TIME society

The Surprising Truth About Women and Violence

France v United States
Goalkeeper Hope Solo takes her position in goal during the second half of a women's friendly soccer match against France on June 14, 2014 at Raymond James Stadium in Tampa, Florida. Brian Blanco—Getty Images

Traditional stereotypes have led to double standards that often cause women’s violence—especially against men—to be trivialized.

The arrest of an Olympic gold medalist on charges of domestic violence would normally be an occasion for a soul-searching conversation about machismo in sports, toxic masculinity and violence against women. But not when the alleged offender is a woman: 32-year-old Hope Solo, goalkeeper of the U.S. women’s soccer team, who is facing charges of assaulting her sister and 17-year-old nephew in a drunken, violent outburst. While the outcome of the case is far from clear, this is an occasion for conversation about a rarely acknowledged fact: family violence is not necessarily a gender issue, and women—like singer Beyoncé Knowles’ sister Solange, who attacked her brother-in-law, the rapper Jay Z, in a notorious recent incident caught on video—are not always its innocent victims.

Male violence against women and girls has been the focus of heightened attention since Eliot Rodger’s horrific rampage in California last month, driven at least partly by his rage at women. Many people argue that even far less extreme forms of gender-related violence are both a product and a weapon of deeply ingrained cultural misogyny. Meanwhile, the men’s rights activists also brought into the spotlight by Rodger’s killing spree defend another perspective—one that, in this case, is backed by a surprising amount of evidence from both research and current events: that violence is best understood as a human problem whose gender dynamics are much more complex than commonly understood.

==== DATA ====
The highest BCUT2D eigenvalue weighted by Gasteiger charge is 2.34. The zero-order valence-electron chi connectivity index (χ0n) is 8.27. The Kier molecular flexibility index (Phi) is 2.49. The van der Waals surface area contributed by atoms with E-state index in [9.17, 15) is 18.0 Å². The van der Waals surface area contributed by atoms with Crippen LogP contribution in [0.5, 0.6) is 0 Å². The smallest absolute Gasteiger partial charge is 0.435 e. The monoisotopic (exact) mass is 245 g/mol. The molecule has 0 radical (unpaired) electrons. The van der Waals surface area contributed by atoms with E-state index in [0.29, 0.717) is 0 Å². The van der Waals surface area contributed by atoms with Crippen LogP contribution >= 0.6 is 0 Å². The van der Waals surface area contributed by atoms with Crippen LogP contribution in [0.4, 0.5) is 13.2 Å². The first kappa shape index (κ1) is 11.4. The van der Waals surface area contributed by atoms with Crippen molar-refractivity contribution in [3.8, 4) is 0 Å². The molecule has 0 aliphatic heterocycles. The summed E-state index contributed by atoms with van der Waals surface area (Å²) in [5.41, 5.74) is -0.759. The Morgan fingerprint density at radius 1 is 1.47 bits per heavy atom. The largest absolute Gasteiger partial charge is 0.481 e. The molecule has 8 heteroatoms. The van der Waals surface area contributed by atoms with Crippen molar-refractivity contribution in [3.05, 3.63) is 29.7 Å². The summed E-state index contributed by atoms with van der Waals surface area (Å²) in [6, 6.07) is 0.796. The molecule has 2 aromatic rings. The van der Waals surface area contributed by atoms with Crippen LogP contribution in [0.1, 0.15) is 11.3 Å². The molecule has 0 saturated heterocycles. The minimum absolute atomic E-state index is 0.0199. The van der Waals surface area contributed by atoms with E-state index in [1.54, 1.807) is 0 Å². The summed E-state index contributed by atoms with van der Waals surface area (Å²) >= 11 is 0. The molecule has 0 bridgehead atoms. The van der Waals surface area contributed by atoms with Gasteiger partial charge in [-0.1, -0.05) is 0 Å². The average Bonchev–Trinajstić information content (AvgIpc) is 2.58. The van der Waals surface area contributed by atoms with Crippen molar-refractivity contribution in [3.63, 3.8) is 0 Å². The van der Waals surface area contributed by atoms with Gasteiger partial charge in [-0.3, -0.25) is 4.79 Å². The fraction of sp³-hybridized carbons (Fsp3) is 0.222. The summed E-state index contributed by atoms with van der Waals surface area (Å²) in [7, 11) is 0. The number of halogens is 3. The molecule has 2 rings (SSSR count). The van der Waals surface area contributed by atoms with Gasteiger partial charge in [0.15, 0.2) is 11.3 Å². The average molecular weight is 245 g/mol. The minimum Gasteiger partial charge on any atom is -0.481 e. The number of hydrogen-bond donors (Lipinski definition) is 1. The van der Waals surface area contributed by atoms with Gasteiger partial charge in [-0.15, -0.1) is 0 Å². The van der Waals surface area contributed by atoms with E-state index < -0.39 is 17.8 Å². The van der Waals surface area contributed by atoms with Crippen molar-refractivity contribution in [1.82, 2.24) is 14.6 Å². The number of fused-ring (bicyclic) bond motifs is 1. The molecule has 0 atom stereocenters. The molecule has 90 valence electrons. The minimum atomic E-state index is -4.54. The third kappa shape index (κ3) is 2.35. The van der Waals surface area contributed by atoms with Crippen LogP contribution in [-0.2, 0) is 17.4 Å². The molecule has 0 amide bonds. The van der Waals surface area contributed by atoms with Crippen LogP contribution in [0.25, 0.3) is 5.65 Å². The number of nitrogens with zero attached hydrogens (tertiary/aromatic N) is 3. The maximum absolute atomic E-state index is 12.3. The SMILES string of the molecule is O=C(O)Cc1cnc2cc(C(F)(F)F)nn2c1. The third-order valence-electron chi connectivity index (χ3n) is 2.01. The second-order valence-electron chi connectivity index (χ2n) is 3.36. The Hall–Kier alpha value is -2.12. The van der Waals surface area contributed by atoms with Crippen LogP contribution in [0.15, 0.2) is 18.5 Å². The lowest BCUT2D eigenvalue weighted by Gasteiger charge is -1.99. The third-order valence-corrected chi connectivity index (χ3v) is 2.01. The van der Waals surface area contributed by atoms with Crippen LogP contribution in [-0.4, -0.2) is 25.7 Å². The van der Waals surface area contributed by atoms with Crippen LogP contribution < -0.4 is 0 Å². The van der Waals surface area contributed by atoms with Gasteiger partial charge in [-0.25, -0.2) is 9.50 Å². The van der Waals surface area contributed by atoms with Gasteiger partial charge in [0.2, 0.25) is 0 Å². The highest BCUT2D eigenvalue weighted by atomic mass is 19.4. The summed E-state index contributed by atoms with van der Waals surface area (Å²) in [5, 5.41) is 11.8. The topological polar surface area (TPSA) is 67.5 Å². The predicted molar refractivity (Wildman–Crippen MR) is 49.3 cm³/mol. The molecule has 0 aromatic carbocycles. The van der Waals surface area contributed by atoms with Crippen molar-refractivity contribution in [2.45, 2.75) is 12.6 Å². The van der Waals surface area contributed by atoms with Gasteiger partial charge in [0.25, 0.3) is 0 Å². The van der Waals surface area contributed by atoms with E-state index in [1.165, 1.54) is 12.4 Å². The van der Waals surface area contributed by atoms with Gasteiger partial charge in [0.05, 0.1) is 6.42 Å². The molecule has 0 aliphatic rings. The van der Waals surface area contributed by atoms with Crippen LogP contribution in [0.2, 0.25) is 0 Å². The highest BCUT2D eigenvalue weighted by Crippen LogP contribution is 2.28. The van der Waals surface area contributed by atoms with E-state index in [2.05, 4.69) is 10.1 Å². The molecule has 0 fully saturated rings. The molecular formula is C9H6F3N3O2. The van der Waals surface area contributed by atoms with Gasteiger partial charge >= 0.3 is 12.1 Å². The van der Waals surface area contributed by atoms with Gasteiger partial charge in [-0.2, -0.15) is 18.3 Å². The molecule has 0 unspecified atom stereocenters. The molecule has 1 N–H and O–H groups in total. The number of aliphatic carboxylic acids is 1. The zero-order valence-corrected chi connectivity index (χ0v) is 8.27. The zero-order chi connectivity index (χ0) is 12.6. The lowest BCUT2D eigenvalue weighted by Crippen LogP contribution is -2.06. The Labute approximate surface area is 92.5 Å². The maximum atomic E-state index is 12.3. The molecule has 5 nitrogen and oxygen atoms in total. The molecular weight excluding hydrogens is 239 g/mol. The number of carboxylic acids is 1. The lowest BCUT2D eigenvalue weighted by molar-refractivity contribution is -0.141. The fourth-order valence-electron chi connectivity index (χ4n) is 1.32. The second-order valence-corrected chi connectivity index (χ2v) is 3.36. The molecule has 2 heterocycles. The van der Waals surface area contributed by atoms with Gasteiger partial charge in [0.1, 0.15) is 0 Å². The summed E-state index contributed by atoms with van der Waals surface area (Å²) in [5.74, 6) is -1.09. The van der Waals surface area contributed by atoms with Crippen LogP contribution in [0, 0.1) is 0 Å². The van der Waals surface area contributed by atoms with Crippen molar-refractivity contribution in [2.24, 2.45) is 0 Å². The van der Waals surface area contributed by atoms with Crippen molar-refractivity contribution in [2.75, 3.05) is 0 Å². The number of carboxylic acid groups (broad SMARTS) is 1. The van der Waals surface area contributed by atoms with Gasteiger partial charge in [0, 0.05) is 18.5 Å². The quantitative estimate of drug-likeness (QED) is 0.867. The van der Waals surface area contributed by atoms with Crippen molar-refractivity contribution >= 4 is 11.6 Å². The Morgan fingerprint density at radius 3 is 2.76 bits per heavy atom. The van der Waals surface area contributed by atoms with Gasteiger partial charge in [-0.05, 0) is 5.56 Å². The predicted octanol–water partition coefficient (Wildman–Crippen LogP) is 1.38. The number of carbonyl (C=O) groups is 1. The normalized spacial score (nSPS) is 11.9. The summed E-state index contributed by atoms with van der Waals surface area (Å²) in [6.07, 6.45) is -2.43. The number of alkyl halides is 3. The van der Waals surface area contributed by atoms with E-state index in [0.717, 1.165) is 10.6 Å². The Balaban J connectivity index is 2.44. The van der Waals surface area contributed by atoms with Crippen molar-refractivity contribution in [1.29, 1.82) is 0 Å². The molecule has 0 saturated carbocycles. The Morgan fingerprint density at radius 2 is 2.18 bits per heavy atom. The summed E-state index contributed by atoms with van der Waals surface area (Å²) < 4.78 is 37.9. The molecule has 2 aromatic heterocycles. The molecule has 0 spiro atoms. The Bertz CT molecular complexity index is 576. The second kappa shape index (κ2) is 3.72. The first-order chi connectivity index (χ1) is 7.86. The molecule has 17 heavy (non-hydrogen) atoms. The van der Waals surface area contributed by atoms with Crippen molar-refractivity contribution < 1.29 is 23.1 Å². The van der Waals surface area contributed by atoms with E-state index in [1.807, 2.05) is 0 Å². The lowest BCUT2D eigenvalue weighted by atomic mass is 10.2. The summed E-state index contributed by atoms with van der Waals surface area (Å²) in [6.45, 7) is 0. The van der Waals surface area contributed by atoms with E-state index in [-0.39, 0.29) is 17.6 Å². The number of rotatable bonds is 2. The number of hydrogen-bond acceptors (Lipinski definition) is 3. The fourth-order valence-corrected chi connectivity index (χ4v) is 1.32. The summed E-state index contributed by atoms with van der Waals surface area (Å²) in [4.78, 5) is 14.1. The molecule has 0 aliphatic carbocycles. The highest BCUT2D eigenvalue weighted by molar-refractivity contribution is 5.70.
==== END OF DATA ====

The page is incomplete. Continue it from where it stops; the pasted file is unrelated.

There is little dispute that men commit far more violent acts than women. According to FBI data on crime in the U.S., they account for some 90% of known murderers. And a study published in American Society of Criminology finds that men account for nearly 80% of all violent offenders reported in crime surveys, despite a substantial narrowing of the gap since the 1970s. But, whatever explains the higher levels of male violence—biology, culture or both—the indisputable fact is that it’s directed primarily at other males: in 2010, men were the victims in almost four out of five homicides and almost two-thirds of robberies and non-domestic aggravated assaults. Family and intimate relationships—the one area feminists often identify as a key battleground in the war on women—are also an area in which women are most likely to be violent, and not just in response to male aggression but toward children, elders, female relatives or partners, and non-violent men, according to a study published in the Journal of Family Violence.